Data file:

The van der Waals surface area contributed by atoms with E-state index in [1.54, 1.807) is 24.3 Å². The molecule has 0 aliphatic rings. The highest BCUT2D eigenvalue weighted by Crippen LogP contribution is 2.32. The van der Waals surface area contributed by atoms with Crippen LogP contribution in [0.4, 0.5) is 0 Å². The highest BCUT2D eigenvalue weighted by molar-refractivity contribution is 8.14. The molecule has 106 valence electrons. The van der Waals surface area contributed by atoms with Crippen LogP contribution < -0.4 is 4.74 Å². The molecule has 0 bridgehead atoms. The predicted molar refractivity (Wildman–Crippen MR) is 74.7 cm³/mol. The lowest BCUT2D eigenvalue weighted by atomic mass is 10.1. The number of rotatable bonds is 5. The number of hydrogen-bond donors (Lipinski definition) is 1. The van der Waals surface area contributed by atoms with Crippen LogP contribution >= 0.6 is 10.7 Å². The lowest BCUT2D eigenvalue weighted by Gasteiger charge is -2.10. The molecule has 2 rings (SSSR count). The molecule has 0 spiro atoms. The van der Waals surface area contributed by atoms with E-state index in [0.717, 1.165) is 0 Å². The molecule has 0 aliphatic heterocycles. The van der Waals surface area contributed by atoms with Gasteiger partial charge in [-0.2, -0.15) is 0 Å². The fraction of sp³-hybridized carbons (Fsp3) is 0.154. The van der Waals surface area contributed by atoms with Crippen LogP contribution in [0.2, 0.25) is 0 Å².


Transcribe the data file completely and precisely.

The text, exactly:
The van der Waals surface area contributed by atoms with E-state index in [1.54, 1.807) is 24.3 Å². The molecule has 0 aliphatic rings. The highest BCUT2D eigenvalue weighted by Crippen LogP contribution is 2.32. The van der Waals surface area contributed by atoms with Crippen LogP contribution in [0.4, 0.5) is 0 Å². The highest BCUT2D eigenvalue weighted by molar-refractivity contribution is 8.14. The molecule has 106 valence electrons. The van der Waals surface area contributed by atoms with Crippen LogP contribution < -0.4 is 4.74 Å². The molecule has 0 bridgehead atoms. The predicted molar refractivity (Wildman–Crippen MR) is 74.7 cm³/mol. The lowest BCUT2D eigenvalue weighted by atomic mass is 10.1. The number of rotatable bonds is 5. The number of hydrogen-bond donors (Lipinski definition) is 1. The van der Waals surface area contributed by atoms with Crippen LogP contribution >= 0.6 is 10.7 Å². The lowest BCUT2D eigenvalue weighted by Gasteiger charge is -2.10. The molecule has 2 rings (SSSR count). The molecule has 0 spiro atoms. The van der Waals surface area contributed by atoms with E-state index in [0.717, 1.165) is 0 Å². The molecule has 0 aliphatic heterocycles. The van der Waals surface area contributed by atoms with Gasteiger partial charge in [-0.2, -0.15) is 0 Å². The fraction of sp³-hybridized carbons (Fsp3) is 0.154. The van der Waals surface area contributed by atoms with Crippen LogP contribution in [0.2, 0.25) is 0 Å².